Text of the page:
Tips for a Streamlined Workforce
If you follow some of these tips for dealing with a cross-generational workforce, you’ll soon have a streamlined, energetic and productive team:
Understand Them – This is the key to every element of your workforce. You need to understand the needs, wants, work styles and abilities of your employees—no matter what age group they fall in. By quietly monitoring your employees and encouraging good communication and interaction skills, you will soon develop a good working knowledge of each type.
Listen to Them – Gen Y and X don’t want to use the phone (unless it’s a smartphone) to communicate. They want new technology, flexible working hours and are pretty determined to get what they want. The Traditionalists and Baby Boomers might be comfortable with the way things are and often need encouraged to be all they can be. Are you listening to their wants and needs? If not, you’ll have a chaotic workforce. Listening to, analyzing and implementing suggestions from every generation is a must.
Emphasize Skills – Every employee will have different skills. The Traditionalist, for example, may find his way of the sales pitch always works and has been working for years, so why reinvent the wheel? Those with tried-and-true techniques and skills can be valuable leaders to those seeking help: Use the skills of these types of employees to guide others. This can work both ways. Gen Y and X can help Traditionalists learn the world of technology they may not be comfortable with.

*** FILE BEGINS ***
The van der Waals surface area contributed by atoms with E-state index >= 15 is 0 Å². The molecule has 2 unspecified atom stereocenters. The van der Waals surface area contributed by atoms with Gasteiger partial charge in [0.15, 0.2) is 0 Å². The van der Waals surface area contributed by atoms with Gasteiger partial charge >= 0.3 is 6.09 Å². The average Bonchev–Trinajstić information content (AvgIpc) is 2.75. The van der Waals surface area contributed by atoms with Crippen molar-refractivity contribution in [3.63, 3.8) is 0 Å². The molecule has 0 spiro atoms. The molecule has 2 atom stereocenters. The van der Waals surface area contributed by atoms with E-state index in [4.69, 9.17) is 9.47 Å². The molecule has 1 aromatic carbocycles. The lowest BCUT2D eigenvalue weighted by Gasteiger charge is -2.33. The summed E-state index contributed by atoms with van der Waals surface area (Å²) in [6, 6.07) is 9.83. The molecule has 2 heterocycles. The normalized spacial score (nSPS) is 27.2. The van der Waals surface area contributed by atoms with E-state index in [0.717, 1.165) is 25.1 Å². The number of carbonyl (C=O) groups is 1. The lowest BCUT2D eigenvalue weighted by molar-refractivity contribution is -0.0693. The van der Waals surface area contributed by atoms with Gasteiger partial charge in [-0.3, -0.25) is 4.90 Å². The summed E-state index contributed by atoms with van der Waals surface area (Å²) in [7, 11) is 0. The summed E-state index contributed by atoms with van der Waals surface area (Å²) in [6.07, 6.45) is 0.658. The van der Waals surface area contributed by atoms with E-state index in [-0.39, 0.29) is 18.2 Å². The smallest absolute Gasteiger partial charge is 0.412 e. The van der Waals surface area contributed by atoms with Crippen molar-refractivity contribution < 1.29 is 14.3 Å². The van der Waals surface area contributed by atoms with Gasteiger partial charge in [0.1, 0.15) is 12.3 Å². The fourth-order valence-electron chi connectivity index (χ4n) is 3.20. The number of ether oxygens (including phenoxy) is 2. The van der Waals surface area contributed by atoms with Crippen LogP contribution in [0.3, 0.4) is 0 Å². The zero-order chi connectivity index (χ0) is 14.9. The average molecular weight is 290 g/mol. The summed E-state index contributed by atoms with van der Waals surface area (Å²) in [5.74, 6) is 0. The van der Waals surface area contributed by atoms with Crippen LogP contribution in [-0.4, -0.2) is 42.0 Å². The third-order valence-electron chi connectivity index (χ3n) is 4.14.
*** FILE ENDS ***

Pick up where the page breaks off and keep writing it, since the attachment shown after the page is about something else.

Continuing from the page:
Coaxing – Often as the business owner dealing with a cross-generational workforce, you may need to offer up a little coaxing to get what you want. Those entry-level Gen X or Y workers may frown at working alongside a Traditionalist. Show each age group the value of what other age groups have to offer. Be specific. If Traditionalist Sam has achieved every company or industry award, tell the team how he did it—they can learn via a little coaxing.
Benefit Challenges – The Baby Boomers and Traditionalists want good healthcare and retirement benefits where the younger crowd may not consider their current job—their career or ideal job. Benefit challenges are another cross-generational workforce issue that must be dealt with on a group basis. If you can, offer more than one type of healthcare policy—full coverage with low deductibles is often best for the older crowd where the younger group may want only the bare basics of a plan. Be diverse in your benefit plan and ask your benefits administrator for help on this.
Along with these basics, there are other things to keep in mind with a multi-generational workforce. We’ll look at some additional elements on Page 2.